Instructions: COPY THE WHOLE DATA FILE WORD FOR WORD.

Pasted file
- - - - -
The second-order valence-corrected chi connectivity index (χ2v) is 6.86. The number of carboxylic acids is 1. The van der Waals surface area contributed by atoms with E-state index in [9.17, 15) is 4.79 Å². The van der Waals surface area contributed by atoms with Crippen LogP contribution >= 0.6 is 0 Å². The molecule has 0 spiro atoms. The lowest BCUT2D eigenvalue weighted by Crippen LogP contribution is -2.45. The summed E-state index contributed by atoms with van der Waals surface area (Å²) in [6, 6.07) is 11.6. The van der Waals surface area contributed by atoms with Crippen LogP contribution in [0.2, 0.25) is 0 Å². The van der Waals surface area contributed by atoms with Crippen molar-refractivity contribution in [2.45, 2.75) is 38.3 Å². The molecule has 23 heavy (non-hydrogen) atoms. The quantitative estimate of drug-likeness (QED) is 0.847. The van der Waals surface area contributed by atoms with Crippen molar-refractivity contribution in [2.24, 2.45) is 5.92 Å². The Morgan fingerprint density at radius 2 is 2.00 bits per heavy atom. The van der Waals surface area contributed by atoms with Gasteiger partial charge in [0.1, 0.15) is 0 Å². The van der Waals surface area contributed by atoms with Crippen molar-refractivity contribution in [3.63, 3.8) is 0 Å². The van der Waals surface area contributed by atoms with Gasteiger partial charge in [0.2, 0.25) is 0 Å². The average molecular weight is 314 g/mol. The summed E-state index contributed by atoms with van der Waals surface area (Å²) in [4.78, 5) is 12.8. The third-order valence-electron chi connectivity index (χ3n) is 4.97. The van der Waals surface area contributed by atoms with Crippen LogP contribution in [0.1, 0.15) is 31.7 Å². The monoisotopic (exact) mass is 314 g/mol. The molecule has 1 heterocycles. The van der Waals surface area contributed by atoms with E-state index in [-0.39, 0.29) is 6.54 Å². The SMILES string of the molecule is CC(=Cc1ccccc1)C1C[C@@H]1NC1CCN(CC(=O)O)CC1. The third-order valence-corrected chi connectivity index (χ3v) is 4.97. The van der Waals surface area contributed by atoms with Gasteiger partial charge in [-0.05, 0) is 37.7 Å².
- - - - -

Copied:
The second-order valence-corrected chi connectivity index (χ2v) is 6.86. The number of carboxylic acids is 1. The van der Waals surface area contributed by atoms with E-state index in [9.17, 15) is 4.79 Å². The van der Waals surface area contributed by atoms with Crippen LogP contribution >= 0.6 is 0 Å². The molecule has 0 spiro atoms. The lowest BCUT2D eigenvalue weighted by Crippen LogP contribution is -2.45. The summed E-state index contributed by atoms with van der Waals surface area (Å²) in [6, 6.07) is 11.6. The van der Waals surface area contributed by atoms with Crippen LogP contribution in [0.2, 0.25) is 0 Å². The van der Waals surface area contributed by atoms with Crippen molar-refractivity contribution in [2.45, 2.75) is 38.3 Å². The molecule has 23 heavy (non-hydrogen) atoms. The quantitative estimate of drug-likeness (QED) is 0.847. The van der Waals surface area contributed by atoms with Crippen molar-refractivity contribution in [2.24, 2.45) is 5.92 Å². The Morgan fingerprint density at radius 2 is 2.00 bits per heavy atom. The van der Waals surface area contributed by atoms with Gasteiger partial charge in [0.1, 0.15) is 0 Å². The van der Waals surface area contributed by atoms with Crippen molar-refractivity contribution in [3.63, 3.8) is 0 Å². The van der Waals surface area contributed by atoms with Gasteiger partial charge in [0.2, 0.25) is 0 Å². The average molecular weight is 314 g/mol. The summed E-state index contributed by atoms with van der Waals surface area (Å²) in [4.78, 5) is 12.8. The third-order valence-electron chi connectivity index (χ3n) is 4.97. The van der Waals surface area contributed by atoms with Crippen LogP contribution in [0.1, 0.15) is 31.7 Å². The monoisotopic (exact) mass is 314 g/mol. The molecule has 1 heterocycles. The van der Waals surface area contributed by atoms with E-state index in [-0.39, 0.29) is 6.54 Å². The SMILES string of the molecule is CC(=Cc1ccccc1)C1C[C@@H]1NC1CCN(CC(=O)O)CC1. The third-order valence-corrected chi connectivity index (χ3v) is 4.97. The van der Waals surface area contributed by atoms with Gasteiger partial charge in [-0.05, 0) is 37.7 Å².